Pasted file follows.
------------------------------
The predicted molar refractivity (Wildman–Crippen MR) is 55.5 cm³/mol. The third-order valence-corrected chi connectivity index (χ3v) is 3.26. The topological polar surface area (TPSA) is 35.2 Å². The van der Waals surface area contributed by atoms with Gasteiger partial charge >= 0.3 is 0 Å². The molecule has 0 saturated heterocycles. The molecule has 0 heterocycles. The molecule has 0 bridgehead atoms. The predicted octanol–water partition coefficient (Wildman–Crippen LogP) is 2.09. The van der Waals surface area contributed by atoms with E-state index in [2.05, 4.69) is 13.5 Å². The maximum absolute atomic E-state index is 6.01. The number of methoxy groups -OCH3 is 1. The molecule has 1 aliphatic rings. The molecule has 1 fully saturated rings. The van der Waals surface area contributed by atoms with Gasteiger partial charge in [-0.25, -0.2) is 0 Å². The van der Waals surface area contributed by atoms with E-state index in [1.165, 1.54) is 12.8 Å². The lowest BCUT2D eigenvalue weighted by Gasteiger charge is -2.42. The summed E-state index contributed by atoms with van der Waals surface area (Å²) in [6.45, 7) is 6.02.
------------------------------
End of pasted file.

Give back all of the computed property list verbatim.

The predicted molar refractivity (Wildman–Crippen MR) is 55.5 cm³/mol. The third-order valence-corrected chi connectivity index (χ3v) is 3.26. The topological polar surface area (TPSA) is 35.2 Å². The van der Waals surface area contributed by atoms with Gasteiger partial charge >= 0.3 is 0 Å². The molecule has 0 saturated heterocycles. The molecule has 0 heterocycles. The molecule has 0 bridgehead atoms. The predicted octanol–water partition coefficient (Wildman–Crippen LogP) is 2.09. The van der Waals surface area contributed by atoms with E-state index in [2.05, 4.69) is 13.5 Å². The maximum absolute atomic E-state index is 6.01. The number of methoxy groups -OCH3 is 1. The molecule has 1 aliphatic rings. The molecule has 1 fully saturated rings. The van der Waals surface area contributed by atoms with Gasteiger partial charge in [-0.25, -0.2) is 0 Å². The van der Waals surface area contributed by atoms with E-state index in [1.165, 1.54) is 12.8 Å². The lowest BCUT2D eigenvalue weighted by Gasteiger charge is -2.42. The summed E-state index contributed by atoms with van der Waals surface area (Å²) in [6.45, 7) is 6.02.